Those members of the Underground stationed in the bunker were apportioned “living capsules”, cramped cells with a bunk, facilities for cooking, eating and personal hygiene, and a desk and a databank terminal. Crispin and Josie had become accustomed to inviting whoever else of their circle that was around back to their capsule after a briefing session for coffee, especially when the tenor of the meeting had been gloomy. The seven adults and two children now crammed into it stretched its accommodation capacity to the limit.
Larry, Cath, Tana and Josie sat perched on the bunk, their heads bowed under the curving ceiling, the two mothers cradling their offspring on their laps. Simone sat at the terminal desk, while Gus sat cross-legged on the floor at her feet. Crispin prepared coffee, then passed mugs around, before he also settled himself down on the floor.
“Well,” Larry began, in a melancholy drawl, “the prognosis doesn’t look good, folks.”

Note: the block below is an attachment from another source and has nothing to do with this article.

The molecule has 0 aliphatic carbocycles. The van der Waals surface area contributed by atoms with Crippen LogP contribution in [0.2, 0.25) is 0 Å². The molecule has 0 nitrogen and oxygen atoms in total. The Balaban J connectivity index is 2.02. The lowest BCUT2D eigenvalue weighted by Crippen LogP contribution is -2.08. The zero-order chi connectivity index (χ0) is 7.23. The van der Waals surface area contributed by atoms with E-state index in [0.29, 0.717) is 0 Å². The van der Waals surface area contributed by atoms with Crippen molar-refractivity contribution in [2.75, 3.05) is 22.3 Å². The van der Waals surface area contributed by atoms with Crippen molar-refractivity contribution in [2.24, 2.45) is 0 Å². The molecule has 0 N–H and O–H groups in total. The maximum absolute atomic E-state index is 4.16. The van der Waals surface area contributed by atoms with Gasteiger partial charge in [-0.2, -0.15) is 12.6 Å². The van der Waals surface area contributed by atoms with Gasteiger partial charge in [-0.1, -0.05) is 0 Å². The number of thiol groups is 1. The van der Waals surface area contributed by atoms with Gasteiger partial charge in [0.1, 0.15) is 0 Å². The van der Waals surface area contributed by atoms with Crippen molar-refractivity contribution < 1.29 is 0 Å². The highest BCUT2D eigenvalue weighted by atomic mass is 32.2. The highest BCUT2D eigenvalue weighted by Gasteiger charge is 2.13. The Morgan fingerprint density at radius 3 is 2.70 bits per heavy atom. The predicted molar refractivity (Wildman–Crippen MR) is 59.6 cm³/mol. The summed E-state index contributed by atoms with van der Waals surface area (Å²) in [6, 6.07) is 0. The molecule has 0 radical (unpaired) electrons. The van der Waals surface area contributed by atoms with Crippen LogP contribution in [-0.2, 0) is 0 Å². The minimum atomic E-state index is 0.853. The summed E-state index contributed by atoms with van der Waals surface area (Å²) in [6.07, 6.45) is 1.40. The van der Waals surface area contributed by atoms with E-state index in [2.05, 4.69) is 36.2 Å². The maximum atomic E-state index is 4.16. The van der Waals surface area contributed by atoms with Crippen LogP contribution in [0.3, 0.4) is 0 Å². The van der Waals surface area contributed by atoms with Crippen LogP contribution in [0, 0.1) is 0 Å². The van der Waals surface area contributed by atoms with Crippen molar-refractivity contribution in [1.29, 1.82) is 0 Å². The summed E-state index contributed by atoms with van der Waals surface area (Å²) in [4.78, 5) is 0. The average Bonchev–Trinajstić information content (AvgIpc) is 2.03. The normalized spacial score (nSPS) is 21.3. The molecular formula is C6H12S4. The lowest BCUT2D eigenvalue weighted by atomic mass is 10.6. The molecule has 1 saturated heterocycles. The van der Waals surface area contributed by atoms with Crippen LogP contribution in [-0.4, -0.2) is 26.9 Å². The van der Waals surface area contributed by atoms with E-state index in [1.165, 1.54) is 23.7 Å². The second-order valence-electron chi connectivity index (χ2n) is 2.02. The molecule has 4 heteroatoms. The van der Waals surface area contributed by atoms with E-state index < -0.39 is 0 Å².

Cath concurred. “You can say that again. I hate to say it, but I’m really beginning to wonder if we’ll ever crack it. We lose more good people every time we have a go at the filth.”
“We got through once before, remember?” said Crispin.
“Yeah,” said Simone. “But that was a massive attack, and a surprise raid through the sewer. And we still got beaten back. Now we don’t have the bridge, we don’t have the sewer, and we don’t have anything like the numbers anyway. I agree with Cath. It’s starting to look pretty hopeless.”
“If I might say something?”
Gus’ quiet interjection, coming from his place beside Simone, took the others by surprise, and the startled faces looming down from near the ceiling left him momentarily bereft of the power of speech.
“Gus?” said Crispin, and Gus was pleased to be able to turn to someone on his own level.
Something occurred to me during that meeting, all that talk of how to approach the island must have suddenly jolted my memory. During my spell as a lecturer at the Urbian Institute of Science in Sector Five, I met people from all different branches of study. One of them was a Dr. Michael Perry, who I remember chatting to at a cocktail party. He was in marine biology, and he was telling me how he’d convinced a Presidium sub-committee of the importance of his studies on the effect of massive environmental pollution on the bay. They were sufficiently impressed, it seems, to give him funding for a submersible with which to further his studies.” He chuckled quietly. “He said he supposed that was why it was called a sub-committee.”